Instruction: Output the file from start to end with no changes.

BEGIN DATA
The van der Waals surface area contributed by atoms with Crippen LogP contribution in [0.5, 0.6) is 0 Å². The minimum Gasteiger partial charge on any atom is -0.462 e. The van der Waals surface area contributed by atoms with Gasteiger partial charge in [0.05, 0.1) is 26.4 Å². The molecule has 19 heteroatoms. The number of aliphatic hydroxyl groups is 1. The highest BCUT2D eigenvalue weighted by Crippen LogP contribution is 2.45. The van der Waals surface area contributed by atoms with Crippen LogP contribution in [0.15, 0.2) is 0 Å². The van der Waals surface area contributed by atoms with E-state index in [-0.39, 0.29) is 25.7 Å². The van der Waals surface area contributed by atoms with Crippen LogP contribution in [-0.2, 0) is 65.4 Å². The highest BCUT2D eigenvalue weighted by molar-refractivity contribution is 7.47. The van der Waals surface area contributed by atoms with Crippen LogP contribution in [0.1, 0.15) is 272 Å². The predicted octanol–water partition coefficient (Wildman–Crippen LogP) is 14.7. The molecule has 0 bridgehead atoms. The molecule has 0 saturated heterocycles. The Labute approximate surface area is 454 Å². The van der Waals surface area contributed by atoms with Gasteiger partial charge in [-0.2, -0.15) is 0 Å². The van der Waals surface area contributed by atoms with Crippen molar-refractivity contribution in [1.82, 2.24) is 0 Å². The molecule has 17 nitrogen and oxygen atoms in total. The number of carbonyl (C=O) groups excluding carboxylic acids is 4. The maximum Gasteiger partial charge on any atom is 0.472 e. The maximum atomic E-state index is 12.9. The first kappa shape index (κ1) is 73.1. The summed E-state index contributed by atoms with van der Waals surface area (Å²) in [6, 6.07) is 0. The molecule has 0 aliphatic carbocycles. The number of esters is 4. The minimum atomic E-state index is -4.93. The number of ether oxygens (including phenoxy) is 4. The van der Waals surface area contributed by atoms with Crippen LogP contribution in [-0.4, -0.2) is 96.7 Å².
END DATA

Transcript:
The van der Waals surface area contributed by atoms with Crippen LogP contribution in [0.5, 0.6) is 0 Å². The minimum Gasteiger partial charge on any atom is -0.462 e. The van der Waals surface area contributed by atoms with Gasteiger partial charge in [0.05, 0.1) is 26.4 Å². The molecule has 19 heteroatoms. The number of aliphatic hydroxyl groups is 1. The highest BCUT2D eigenvalue weighted by Crippen LogP contribution is 2.45. The van der Waals surface area contributed by atoms with Crippen LogP contribution in [0.15, 0.2) is 0 Å². The van der Waals surface area contributed by atoms with E-state index in [-0.39, 0.29) is 25.7 Å². The van der Waals surface area contributed by atoms with Crippen LogP contribution in [-0.2, 0) is 65.4 Å². The highest BCUT2D eigenvalue weighted by molar-refractivity contribution is 7.47. The van der Waals surface area contributed by atoms with Crippen LogP contribution in [0.1, 0.15) is 272 Å². The predicted octanol–water partition coefficient (Wildman–Crippen LogP) is 14.7. The molecule has 0 bridgehead atoms. The molecule has 0 saturated heterocycles. The Labute approximate surface area is 454 Å². The van der Waals surface area contributed by atoms with Gasteiger partial charge in [-0.2, -0.15) is 0 Å². The van der Waals surface area contributed by atoms with Crippen molar-refractivity contribution in [1.82, 2.24) is 0 Å². The molecule has 17 nitrogen and oxygen atoms in total. The number of carbonyl (C=O) groups excluding carboxylic acids is 4. The maximum Gasteiger partial charge on any atom is 0.472 e. The maximum atomic E-state index is 12.9. The first kappa shape index (κ1) is 73.1. The summed E-state index contributed by atoms with van der Waals surface area (Å²) in [6, 6.07) is 0. The molecule has 0 aliphatic carbocycles. The number of esters is 4. The minimum atomic E-state index is -4.93. The number of ether oxygens (including phenoxy) is 4. The van der Waals surface area contributed by atoms with Crippen LogP contribution in [-0.4, -0.2) is 96.7 Å².